Sometimes I think we all try too hard to be individual. Everyone feels the need to stand out, make a statement, or somehow differ from the general population, and I think it's addictive. This is the reason we have hipsters. Individualism to the extreme, so extreme as to be competitive. Who can be the most individually outrageous?
But at the same time, the search for individualism makes us all blend in. We try to be individual by becoming like others. You become identifiable in your individualism. This is why you can recognize a hipster, someone preppy, or a wannabe gangster when you see them on the street. They've tried to proclaim who they are by the way they dress, but they really end up mimicking someone else. Is there really such a thing as being individual? Sure, you can grow a mohawk and dye it blue, but then you'll probably be labeled as a punk. If you wear skinny jeans, suspenders, and a pudding bowl haircut, you're a hipster. If you wear jeans and a leather fringe jacket, you're a cowboy or a hippie, depending on how skinny your jeans are. Instant labeling.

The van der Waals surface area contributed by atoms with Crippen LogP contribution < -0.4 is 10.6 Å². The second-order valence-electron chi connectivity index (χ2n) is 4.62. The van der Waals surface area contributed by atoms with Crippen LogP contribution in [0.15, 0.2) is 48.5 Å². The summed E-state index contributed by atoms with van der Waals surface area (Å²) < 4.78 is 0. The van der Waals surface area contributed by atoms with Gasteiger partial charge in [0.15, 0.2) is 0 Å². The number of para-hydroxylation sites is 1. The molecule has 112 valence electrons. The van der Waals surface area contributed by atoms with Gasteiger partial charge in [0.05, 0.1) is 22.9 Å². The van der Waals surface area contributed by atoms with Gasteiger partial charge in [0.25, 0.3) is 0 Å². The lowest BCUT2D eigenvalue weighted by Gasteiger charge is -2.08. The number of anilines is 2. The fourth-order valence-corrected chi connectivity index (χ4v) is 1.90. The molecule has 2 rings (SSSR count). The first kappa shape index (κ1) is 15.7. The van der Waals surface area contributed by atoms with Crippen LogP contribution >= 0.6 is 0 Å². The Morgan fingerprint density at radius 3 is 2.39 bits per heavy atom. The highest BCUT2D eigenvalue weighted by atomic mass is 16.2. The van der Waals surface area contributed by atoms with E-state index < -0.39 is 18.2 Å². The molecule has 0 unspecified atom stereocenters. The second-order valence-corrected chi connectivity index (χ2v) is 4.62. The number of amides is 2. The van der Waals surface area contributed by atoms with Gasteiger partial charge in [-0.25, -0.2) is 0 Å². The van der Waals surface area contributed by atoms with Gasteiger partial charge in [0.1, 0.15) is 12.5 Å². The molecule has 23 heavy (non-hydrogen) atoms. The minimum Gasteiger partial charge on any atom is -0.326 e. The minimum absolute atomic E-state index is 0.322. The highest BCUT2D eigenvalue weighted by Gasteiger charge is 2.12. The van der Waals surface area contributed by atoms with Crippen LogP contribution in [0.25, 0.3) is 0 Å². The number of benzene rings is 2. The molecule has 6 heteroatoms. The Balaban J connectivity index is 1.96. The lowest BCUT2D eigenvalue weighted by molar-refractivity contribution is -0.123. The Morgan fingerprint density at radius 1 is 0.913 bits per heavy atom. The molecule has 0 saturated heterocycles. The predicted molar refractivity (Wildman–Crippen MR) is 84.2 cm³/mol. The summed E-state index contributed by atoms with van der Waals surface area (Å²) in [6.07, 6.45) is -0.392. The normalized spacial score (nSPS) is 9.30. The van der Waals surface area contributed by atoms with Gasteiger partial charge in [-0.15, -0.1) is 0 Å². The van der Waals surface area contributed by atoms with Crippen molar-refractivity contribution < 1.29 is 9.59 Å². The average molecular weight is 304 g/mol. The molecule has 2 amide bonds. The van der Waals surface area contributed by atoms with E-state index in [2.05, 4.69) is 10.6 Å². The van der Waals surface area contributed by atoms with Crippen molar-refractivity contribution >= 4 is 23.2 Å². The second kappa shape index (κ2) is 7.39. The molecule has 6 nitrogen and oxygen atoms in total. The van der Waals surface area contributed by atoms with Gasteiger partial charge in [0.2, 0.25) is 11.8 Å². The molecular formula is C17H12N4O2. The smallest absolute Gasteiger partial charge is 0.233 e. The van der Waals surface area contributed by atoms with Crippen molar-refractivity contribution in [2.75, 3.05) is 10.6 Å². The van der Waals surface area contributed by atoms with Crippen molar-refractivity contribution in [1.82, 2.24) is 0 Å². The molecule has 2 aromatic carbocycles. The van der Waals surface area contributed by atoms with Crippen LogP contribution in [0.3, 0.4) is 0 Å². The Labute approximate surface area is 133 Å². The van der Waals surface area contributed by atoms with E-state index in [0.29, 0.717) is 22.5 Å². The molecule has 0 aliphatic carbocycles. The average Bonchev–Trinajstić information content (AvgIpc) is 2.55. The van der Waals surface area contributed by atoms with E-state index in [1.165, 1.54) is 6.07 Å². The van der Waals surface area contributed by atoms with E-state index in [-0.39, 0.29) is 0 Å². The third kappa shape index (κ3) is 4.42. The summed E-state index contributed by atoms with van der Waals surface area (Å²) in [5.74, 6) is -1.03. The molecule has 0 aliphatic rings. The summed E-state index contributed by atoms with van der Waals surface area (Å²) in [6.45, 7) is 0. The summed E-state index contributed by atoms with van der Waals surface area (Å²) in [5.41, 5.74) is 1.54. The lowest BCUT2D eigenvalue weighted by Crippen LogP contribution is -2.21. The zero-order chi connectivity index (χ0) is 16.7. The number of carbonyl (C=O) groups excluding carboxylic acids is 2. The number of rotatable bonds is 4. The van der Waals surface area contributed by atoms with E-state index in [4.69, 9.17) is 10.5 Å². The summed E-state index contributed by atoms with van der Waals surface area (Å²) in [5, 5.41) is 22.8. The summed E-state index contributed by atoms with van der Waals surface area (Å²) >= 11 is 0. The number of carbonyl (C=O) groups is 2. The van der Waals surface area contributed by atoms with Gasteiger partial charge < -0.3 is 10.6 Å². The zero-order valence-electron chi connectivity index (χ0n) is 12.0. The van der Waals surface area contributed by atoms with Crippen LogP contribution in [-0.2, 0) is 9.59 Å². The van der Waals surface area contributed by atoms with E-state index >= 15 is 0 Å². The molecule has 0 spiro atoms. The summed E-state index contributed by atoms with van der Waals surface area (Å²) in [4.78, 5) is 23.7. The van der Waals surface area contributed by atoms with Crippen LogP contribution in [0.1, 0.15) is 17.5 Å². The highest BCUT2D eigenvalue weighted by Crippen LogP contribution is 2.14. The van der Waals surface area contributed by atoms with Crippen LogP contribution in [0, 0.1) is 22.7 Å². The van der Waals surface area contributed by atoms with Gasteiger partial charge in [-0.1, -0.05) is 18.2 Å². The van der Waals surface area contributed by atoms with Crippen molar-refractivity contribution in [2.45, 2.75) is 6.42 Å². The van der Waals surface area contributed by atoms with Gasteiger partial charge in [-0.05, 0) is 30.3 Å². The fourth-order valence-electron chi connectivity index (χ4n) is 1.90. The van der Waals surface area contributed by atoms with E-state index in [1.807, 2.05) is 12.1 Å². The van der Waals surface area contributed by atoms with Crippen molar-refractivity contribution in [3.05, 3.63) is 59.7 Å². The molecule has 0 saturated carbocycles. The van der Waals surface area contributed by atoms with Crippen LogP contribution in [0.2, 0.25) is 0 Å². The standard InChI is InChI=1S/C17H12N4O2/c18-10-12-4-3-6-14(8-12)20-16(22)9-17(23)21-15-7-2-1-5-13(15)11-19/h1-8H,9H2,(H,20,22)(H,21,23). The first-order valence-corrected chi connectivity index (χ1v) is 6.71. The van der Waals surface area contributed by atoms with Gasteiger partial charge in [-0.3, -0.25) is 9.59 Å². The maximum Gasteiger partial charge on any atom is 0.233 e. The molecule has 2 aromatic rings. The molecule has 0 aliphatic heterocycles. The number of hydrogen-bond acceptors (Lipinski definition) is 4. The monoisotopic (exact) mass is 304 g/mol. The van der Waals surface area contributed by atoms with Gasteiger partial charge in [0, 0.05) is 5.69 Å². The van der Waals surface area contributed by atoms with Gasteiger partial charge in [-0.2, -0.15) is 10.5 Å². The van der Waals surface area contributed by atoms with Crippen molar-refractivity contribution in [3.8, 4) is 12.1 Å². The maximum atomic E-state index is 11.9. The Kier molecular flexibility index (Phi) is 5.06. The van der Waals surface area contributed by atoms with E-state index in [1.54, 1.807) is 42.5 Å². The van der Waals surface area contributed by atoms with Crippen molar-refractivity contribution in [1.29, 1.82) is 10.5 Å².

The whole individualism thing confuses me sometimes. For example, I wear a black leather jacket and red Doc Martens. I got both of them so I could look different. It worked, but now I feel like when people look at me they see only the props and think "punk" or "skinhead", of which I am neither. Similarly, when I wear leggings, Converse, and a long sweater, people think "hipster" or "wannabe", of which I am neither. I'm kind of a mix of a lot of things, and I know what I like to wear. I mimic other people's styles, but because I like what they're wearing, not because of what kind of a person they are (most of the time).
When people get to know me, I 'd like to think they get past all the props (specifically the boots), but most of the time I think there's a subtle judgment going on. I've become known as the girl with the boots and the dyed hair (last year it was red- I'm really brunette). Or the girl with the horses. Or the girl who knits. Or the weird one. The one with the tye-dyed jeans. The artsy one. The quiet one. The one who's a little off. All of these things are me, but they're not me entirely. I'm an individual, but at the same time I can't really say that if I'm labeling others and others are labeling me. Going around in circles is no fun (unless you're in a boat).